13. sigmaalgebra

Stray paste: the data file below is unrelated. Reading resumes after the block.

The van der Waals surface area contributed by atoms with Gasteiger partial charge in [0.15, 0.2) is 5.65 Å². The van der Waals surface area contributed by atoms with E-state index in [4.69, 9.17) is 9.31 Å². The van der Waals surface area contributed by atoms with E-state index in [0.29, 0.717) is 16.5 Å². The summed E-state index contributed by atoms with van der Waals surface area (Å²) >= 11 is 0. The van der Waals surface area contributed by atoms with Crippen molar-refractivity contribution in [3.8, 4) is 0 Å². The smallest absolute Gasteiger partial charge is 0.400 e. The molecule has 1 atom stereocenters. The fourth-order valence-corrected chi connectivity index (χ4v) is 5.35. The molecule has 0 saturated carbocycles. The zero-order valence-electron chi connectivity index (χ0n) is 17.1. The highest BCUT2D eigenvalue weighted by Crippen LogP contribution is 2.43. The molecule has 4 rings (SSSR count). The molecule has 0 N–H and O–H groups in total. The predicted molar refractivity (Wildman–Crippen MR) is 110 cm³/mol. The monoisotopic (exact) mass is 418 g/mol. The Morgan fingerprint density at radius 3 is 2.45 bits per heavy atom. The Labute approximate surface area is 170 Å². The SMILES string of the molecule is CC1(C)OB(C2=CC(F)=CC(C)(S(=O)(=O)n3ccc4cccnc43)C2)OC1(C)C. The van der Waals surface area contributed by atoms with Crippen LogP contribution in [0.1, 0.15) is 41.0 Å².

“Monetary Policy”?We’re forgetting history, some of the mostimportant history of all, some grimhistory where we all paid (@JLM) “fulltuition”, getting a flat F in Real Econ101, straining over gnats and forgettingelephants, playing with a fly swatter whenwe need fleets of steamrollers and more.We’re being as brain-dead as ahalf-witted, ignorant, indifferent,inebriated, uninformed, misinformed,anxiety-ridden, self-taught accountantsmoking funny stuff.We already know what consumers want in thefamous one word answer, “More!”.We already know what workers want — jobs.So, in terms of Theoretical Econ 101,there should be an equilibrium withmarket clearing.Uh, there’s a nice, clear proof of Nash’sequilibrium result in, sure, T. Parthasarathy and T. E. S.Raghavan, Some Topics in Two-PersonGames. So, why don’t we have equilibriumwith market clearing?Clear enough to me: We are really shorton some crucial assets not usuallycounted by accountants and economists –did I mention “crucial”? Theseassets are needed on both sides(sure, “of the table”, Mark) the employerand the employee:For the employer, to hire, they need agoing company, with after tax earnings ornew capital they can allocate to growth, amarket they understand and are ready toserve, and customers with needs and readyto spend. And there has to be bothearnings and demand enough to justifywriting job descriptions, recruiting,interviewing, offering, hiring, bringingon board, getting the new employeeproductive in the job — we’re talking,what, a lot of expense for, what, a yearbefore the new employee even starts tomake money for the company?So, that’s a lot of stuff that hasto be in place, a lot of assetsthat are not counted in the usualaccounting.Clear enough to me: The employers aredarned short on those assets.For an example drawing from the past, if awar broke out and ASAP the US DoD wanted20,000 F-22s, 50 Nimitz class carriers,100 Ohio class submarines, and 5000 B-2s,along with associated factories,shipyards, rail lines, subcontractors,etc., then that would move theneedle.Indeed, the story goes that once peoplestarted shooting at us, with such DoDspending we got out of The GreatDepression, everyone with about three joboffers, in about 90 days flat. It can bereally fast — if employers know that thedemand and money are really there.For the employees, sure, to be ready forwork, they need a car, a house orapartment near the job, work clothes,education, training, move andreroot the family, etc.So, maybe the employee needs to know truckdriving, backhoe operation, various casesof welding, computer aided design (CAD)software, how to build a pipeline, say,from Canada to Houston, how to build aliquefied natural gas port, how to erect awarehouse in a hurry, …, C, C++, Java,Objective-C, Swift, Ruby, Python, IronPython, various Python packages, Go, C#,.NET, Visual Basic .NET, JavaScript,JQuery, Node.js, …, LINPACK, SAS, SPSS,OSL, AMPL, C-PLEX, Guriobi, …, linearprogramming post-optimality, Lagrangianrelaxation, the Kuhn-Tucker conditions,….Again, that’s a lot of stuff thathas to be in place. So, that’s a lot ofassets that are not counted in theusual accounting.Okay, want to hire employees in SiliconValley? Hmm …. So, hire one guy whoshares a one bedroom apartment with fourother guys, rent, what, $10,000 a month,split five ways. Okay.But, again, there’re assets thatare not counted in the usual accounting:That guy in Silicon Valley is spending hisseed corn, i.e., had parents, ahome, an education, a college education,etc., but now can’t have a home andfamily.There’s an old joke in business: Know thedifference between earnings anddepreciation. So, the guy who shares thatone bedroom apartment with four other guysis not having kids and, thus, is living onnot just earnings but alsodepreciation, like a farmer sellinghis seed corn and not growing a new crop.Broadly, both employers and employees areshort on such assets.So, the US is short on various cases ofassets not counted in the usualaccounting.E.g., a lot of the people without jobsdon’t have a car to commute to the job, acomputer as needed to look for or do ajob, or even an interview suit. Did Imention assets? We’re talkingwhat, ballpark $30,000 this guy needs tobe ready for a job? Maybe he needs more,some weeks to learn, say, Google Docs orOffice 365, C-PLEX and SAS (uh, just whereto get copies?), ….In terms of these assets, a lot ofbalance sheets need to berebuilt.It has long been easy enough for the Fedto help rebuild balance sheets ofcommercial banks, but what about othercompanies and also the workers for theircrucial assets?E.g., we’re short on motherhood –literally. Indeed, we’re going extinct,literally. Why? The average number ofchildren per woman (at least of Europeandescent) is significantly under 2.1. InFinland, the number is 1.5 so that, let’ssee,(2.1/1.5)^10 = 29so that in 10 generations 29 Finns willbecome 1. Did I mention extinct? Howabout human depreciation and lossof human assets?The main reason not to print money is thatthe printed money can cause inflation. Wehave lots of examples, e.g., Argentina,Zimbabwe.But it looks to me like now in the US theFeds could start a lot of public worksprojects, hire lots of people, fund theprojects with bonds, and have the Fed buythe bonds and, then, just write them offon their balance sheet, until finally wehave everyone working, earning, buyinghouses, cars, and furniture, formingfamilies, having children, educating thechildren, and having jobs for thechildren. That’s a lot ofassets.I have to suspect that at this point thatwould be a lot of money to be soprinted.Why do we need to print the money? Toreplace was destroyed.What money was destroyed? Sure, variousassets of the kinds I’ve described.Or, it is not just the commercial banksthat needed to rebuild their balancesheets; now both employers andemployees need to, also.Indeed, sure, it’s nice to have newtechnology that disrupts old technology.But, guys, that old technology was someassets, and we just wrote themoff, that is, marked them on ourlarger balance sheet as worth$0.00. Guys, that’s a lot like burningmoney, a case of deflation, whetherthe accountants count those assets or not.That write off destroyed money. That’sdeflationary. That’s what caused TheGreat Depression and WWII and killedballpark 50 million people. Yes,inflation is ugly. So is deflation.In case of such deflation, we need toprint more money to replace what we justdestroyed.What’d we destroy?Sure:(1) The value of the copper cables ofAT&T.(2) The value of a TV station or anybusiness in TV.(3) The value of any computer more thanfour years old.(4) The value of any mobile phone, cellphone, or smart phone more than two yearsold.(5) The knowledge of any programmer whoknows any of the older programminglanguages.(6) The skills of a welder now replaced bya robot.(7) The skills of a draftsman who needs toget good with computer aided design.(8) The skills of any machinist who needsto learn about computer numerical control(CNC).(9) The skills of anyone in auto bodyrepair who now needs to learn how to workwith the aluminum panels of the new Fordtrucks or carbon fiber panels in, say, thenewer Corvettes and, soon, more.(10) The skills of anyone in auto repairwho needs to learn about the new eightspeed auto transmissions, full time fourwheel drive, turbo-charging withinter cooling, direct fuel injection,brakes with carbon rotors, computercontrolled engine and transmission pairs,hybrid electric drives, etc.(11) The skills of anyone good withMicrosoft Office but not Google Docs orOffice 365.(12) The skills of anyone good atfracking now that the Saudisdecided to kill off that industry.So, each such case puts workers out ofwork. Well, then, such workers mean thatwe do not have a shortage of workers. Buta shortage of workers is the main shortagethat causes inflation. So, print enoughmoney so that such workers are workingagain. Now we have the people workingagain and no inflation.As we know well, in a case of a workershortage, employers will hire based juston basic talent, etc. and do wonders totrain people. Heck, employers willsend out rock bands to recruit and theneach morning buses to get the workers tothe office — literally. If there islittle or no such training, as now, thenwe don’t have a worker shortage, arebasically in deflation, and are a long wayfrom inflation.If don’t want to print the money, thenwith each pink slip, attach a cyanidepill. Capiche?So, for each such case of adisrupted employee, Fed, print somemoney, and the chances of inflation arezip, zilch, and zero. Instead, you arejust replacing money that was destroyed.Same as needed to do that day in Octoberin 1929 — if had done it, then definitelywould have saved ballpark 50 millionlives.Right, we need a big helicopter moneydrop.Why is there no inflation after sevenyears of 0% APR interest rates? Becausewe are in essentially deflation fromdestroyed assets; prices don’t come downbecause of various cases of economicfriction, e.g., long term contracts,e.g., mortgages on real estate, car loans,etc.The crash of 2008 was seven years ago.Since then we’ve missed out on alot economic growth — innovations,businesses, jobs, marriages, husbands andwives, houses and homes, mothers andfathers, spending on food, clothing,shelter, transportation, recreation,medical care, insurance against risk,education for the kids, and retirementsavings for the parents. Are we learningyet?